Inter-racial Church Communities
By Rev. Marjorie Lewis-Cooper

Rev. Marjorie Lewis-Cooper
In 1997, the United Reformed Church (URC) in the United Kingdom embarked on an adventure in mission. It received a missionary from Jamaica through the Council for World Mission (CWM) to work as multi-racial, multi-cultural development worker for a period of three years, Ms Marjorie Lewis-Cooper. She was interviewed by the URC and we have extracted parts of this interview for Echoes.

So what is the problem that needs to be tackled?
The sin of racism is unfortunately a reality - not only in the wider society but within the Church. People have been hurt and have experienced racism; in fact some of the people that went into the so-called "Black-led" churches were actually from more traditional churches but when they came over in the 50ís they where not made welcome. We have also the data collected by the Equal Opportunities Committee which shows that the percentage of Black people in the leadership of the URC is smaller than the percentage of Black people in the membership, so we have a problem. I think the problem does not only have to do with overt racism but it has to do with institutional blocks with the way power is used. I would say in some cases there is a lack of effort to make sure that everyone is included.

So there is a problem and we need to be able to identify how this prejudice plus power - which is a kind of raw definition of racism - is played out in the church, to name it as the evil it is and to move towards removing that evil from our midst.

I donít want to suggest that our problems are easy. There are things that will have to be worked through, some of them seemingly trite, like peoplesí preference for liturgy. Some people like lots of singing and hand clapping and others are quite incensed by the thought that there would be any sound above a murmur in church or any kind of emotional expression. So there are a lot of things that we are going to have to negotiate but we need to understand that if we accept that we are all made in the image of God then it is not enough to accept it in theory; we have to work actively for the establishment of the reign of God, including in the church.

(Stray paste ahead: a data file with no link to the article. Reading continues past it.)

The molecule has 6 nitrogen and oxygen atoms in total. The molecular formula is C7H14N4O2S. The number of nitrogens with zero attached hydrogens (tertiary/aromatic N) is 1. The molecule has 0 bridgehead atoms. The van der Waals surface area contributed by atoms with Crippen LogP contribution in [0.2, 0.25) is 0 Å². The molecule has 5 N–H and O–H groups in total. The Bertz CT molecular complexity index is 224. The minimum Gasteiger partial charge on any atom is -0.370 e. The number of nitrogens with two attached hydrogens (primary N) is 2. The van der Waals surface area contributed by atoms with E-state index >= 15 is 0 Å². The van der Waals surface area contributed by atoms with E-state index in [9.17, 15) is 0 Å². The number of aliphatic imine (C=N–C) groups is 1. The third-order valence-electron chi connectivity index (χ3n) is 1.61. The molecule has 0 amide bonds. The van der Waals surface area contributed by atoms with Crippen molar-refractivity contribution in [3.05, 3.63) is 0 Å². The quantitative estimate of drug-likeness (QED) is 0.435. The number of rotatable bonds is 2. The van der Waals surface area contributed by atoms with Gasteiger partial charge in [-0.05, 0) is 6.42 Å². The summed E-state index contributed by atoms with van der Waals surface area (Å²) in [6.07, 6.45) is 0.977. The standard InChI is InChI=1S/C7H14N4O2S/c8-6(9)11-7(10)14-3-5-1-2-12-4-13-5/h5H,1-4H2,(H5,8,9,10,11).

How much is the problem a cultural difficulty that churches find it difficult to make room for people who have different preferences in worship?
I think the racism is the more serious problem because many of the churches in the colonies have basically the same kind of liturgy. But I would say that there are also cultural problems, not so much in terms of overt racism, but people just not making the effort. They say "well they donít stay to morning coffee, they just come to worship and they go away" rather then making the effort to reach out to those minority elements who come in quietly to worship and just slip away. I think the first place we need to start is meaningful encounters finding spaces where people can hear and experience each other as people and not as stereotypes.

Given what you say about the presence of racism in the church, itís a wonder that Black members have bothered to stay with a mainstream White church.
At least two people have raised with me questions on those lines. One person, not somebody from the URC, felt that the only authentic place for a Black person was in a Black majority church. Someone else raised with me a pastoral concern that perhaps it would be just too discouraging for a Black person in majority White congregation. I have problems with both those approaches because I believe that we were called to be one and that is not just interdenominational rhetoric but it means across all the boundaries - Jew and Greek, male and female and so on - and that includes interracial divides. I see differences in culture and ethnicity as rich resources: different gifts brought by individuals and by groups for the enrichment and the building of the church. I also think itís very important for us if we are to witness to the world that we have to show the signs of the Kingdom in all churches and one of those signs is a congregation in which different races can worship or a congregation in a single ethnic community which reaches out and has contacts in a meaningful way with congregations and peoples of other ethnicity both here in the UK and overseas.